Random FAQ

Q: What is the yacht charter cancelation policy?

A: In the event of yacht charter cancelation, the following cancelation fees apply:
1. For bookings cancelled more than 90 days before embarkation:  Cancelation fees Euro 150
2. For bookings cancelled between 90 days to 31 days before embarkation: First payment 50% is retained
3. For bookings cancelled less than 30 days before embarkation: Full payment 100% is retained
If the yacht is rented again in the same period and under same conditions, cancelation fees will be refunded.
For your own interest, you are strongly advised to take an appropriate holiday insurance which will cover your losses in an undesired cancellation case.

Ionian Charter reserves the right to refund charterer payments only if succeeds in letting the Yacht to another Charterer for the same period and under the same conditions. In the event that the Charterer should elect to terminate the charter and deliver the Yacht prior to the date designated in this Agreement, the Owner shall not be liable to the return of any proportional part of the hire money.

more
Eleni Vrioni
My status
Christine Manti
My status

Sailing in Cyclades

  • Paros

  • Sifnos

  • Amorgos

  • Folegandros

  • Schinousa

  • Tinos

Organized yacht bases: Syros (Ermoupolis and Finikas), Paros (Parikia). When sailing in Cyclades, there are experienced technicians, sails makers, mechanics, electricians etc in most of the Cycladic islands

Cyclades: Geografical and Historical points of interest

The Cyclades are a Greek island group in the Aegean Sea, south-east of the mainland of Greece; and an administrative prefecture of Greece. They are one of the island groups which constitute the Aegean archipelago. The name refers to the islands around the sacred island of Delos. The Cyclades is where the native Greek breed of cat (the Aegean cat) first came from.

The Cyclades comprise about 220 islands, the major ones being Amorgós, Anáfē, Ándros, Antíparos, Dēlos, Eschátē, Íos, Kéa, Kímōlos, Kýthnos, Mēlos, Mýkonos, Náxos, Páros, Folégandros, Sérifos, Sífnos, Síkinos, Sýros, Tēnos, and Thēra or Santoríni. Most of the smaller islands are uninhabited.

Ermoupolis, on Syros, is the chief town and administrative center of the prefecture.

The islands are peaks of a submerged mountainous terrain, with the exception of two volcanic islands, Milos and Santorini (Thera). The climate is generally dry and mild, but with the exception of Naxos the soil is not very fertile: agricultural produce includes wine, fruit, wheat, olive oil, and tobacco. Cooler temperatures are in higher elevations and mainly do not receive wintry weather. In transportation, the Cyclades is the only prefecture in Greece that is not linked with a state-maintained highway or a highway number. All of the roads in the island complex are secondary or provincial.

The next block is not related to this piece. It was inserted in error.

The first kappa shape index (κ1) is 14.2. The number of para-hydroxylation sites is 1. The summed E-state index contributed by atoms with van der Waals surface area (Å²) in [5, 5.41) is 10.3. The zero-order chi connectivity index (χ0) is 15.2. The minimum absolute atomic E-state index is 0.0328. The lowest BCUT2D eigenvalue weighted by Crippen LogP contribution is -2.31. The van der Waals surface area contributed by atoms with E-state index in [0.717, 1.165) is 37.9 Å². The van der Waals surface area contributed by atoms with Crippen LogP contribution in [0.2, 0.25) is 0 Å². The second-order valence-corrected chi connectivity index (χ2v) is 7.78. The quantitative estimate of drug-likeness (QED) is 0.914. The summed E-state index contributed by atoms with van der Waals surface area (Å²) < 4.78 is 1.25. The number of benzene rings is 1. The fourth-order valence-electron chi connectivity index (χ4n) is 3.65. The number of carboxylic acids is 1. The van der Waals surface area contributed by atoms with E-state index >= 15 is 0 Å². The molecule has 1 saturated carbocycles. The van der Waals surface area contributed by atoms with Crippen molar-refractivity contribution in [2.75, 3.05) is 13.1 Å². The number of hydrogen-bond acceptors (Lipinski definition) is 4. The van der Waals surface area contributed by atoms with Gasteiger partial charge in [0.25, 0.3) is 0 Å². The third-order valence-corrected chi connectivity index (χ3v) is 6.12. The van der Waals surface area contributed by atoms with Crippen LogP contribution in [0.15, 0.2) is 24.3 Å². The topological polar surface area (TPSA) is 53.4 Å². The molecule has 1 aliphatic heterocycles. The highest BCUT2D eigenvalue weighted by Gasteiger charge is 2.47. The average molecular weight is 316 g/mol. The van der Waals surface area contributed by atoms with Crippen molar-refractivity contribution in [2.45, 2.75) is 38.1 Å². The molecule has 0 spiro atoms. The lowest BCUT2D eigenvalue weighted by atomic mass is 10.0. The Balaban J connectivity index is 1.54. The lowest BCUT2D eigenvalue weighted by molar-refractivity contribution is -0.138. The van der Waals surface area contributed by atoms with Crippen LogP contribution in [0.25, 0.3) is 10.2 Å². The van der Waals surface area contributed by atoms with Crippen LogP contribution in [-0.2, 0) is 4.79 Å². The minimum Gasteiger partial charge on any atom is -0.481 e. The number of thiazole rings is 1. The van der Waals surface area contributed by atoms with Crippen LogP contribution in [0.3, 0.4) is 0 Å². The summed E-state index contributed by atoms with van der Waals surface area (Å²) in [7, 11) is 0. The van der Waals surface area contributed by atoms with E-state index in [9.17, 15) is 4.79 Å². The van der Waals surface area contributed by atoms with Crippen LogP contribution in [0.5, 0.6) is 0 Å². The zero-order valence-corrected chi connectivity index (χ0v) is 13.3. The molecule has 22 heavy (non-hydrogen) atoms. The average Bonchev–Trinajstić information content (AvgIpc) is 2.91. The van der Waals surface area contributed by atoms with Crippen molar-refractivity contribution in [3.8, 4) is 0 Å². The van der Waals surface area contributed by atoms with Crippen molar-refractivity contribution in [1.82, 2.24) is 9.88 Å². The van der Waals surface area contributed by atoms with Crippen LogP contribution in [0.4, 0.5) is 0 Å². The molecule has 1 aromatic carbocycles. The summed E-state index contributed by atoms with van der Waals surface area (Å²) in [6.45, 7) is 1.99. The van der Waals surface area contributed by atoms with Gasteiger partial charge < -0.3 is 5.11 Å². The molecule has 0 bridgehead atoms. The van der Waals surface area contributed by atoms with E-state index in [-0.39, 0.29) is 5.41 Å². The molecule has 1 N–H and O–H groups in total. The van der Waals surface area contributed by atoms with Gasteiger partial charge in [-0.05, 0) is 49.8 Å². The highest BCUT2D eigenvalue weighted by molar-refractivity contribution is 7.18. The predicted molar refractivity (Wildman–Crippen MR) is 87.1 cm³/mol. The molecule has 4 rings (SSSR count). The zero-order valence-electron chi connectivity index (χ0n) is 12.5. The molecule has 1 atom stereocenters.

The significant Late Neolithic and Early Bronze Age Cycladic culture is best known for its schematic flat idols carved out of the islands' pure white marble centuries before the great Middle Bronze Age ("Minoan") culture arose in Crete, to the south: these figures have been looted from burials to satisfy a thriving Cycladic antiquities market since the early 20th century.

A distinctive Neolithic culture amalgamating Anatolian and mainland Greek elements arose in the western Aegean before 4000 BCE, based on emmer wheat and wild-type barley, sheep and goats, pigs, and tuna that were apparently speared from small boats (Rutter). Excavated sites include Saliagos and Kephala (on Keos) with signs of copper-working, Each of the small Cycladic islands could support no more than a few thousand people, though Late Cycladic boat models show that fifty oarsmen could be assembled from the scattered communities (Rutter), and when the highly organized palace-culture of Crete arose, the islands faded into insignificance, with the exception of Delos, which retained its archaic reputation as a sanctuary throughout antiquity and until the emergence of Christianity.


The first archaeological excavations of the 1880s were followed by systematic work by the British School at Athens and by Christos Tsountas, who investigated burial sites on several islands in 1898 - 1899 and coined the term "Cycladic civilization". Interest lagged, then picked up in the mid-20th century, as collectors competed for the modern-looking figures that seemed so similar to sculpture by Jean Arp or Constantin Brâncuşi. Sites were looted and a brisk trade in forgeries arose. The context for many of these Cycladic figurines has been mostly destroyed and their meaning may never be completely understood. Another intriguing and mysterious object is that of the Cycladic frying pans. More accurate archaeology has revealed the broad outlines of a farming and seafaring culture that had immigrated from Asia Minor ca 5000 BCE. Early Cycladic culture evolved in three phases, between ca 3300 - 2000 BCE, when it was increasingly swamped in the rising influence of Minoan Crete. The culture of mainland Greece contemporary with Cycladic culture is termed Helladic.

In recent decades the Cyclades islands have become popular with European and other tourists, and as a result there have been problems with erosion, pollution, and water shortages.

Suggested sailing itineraries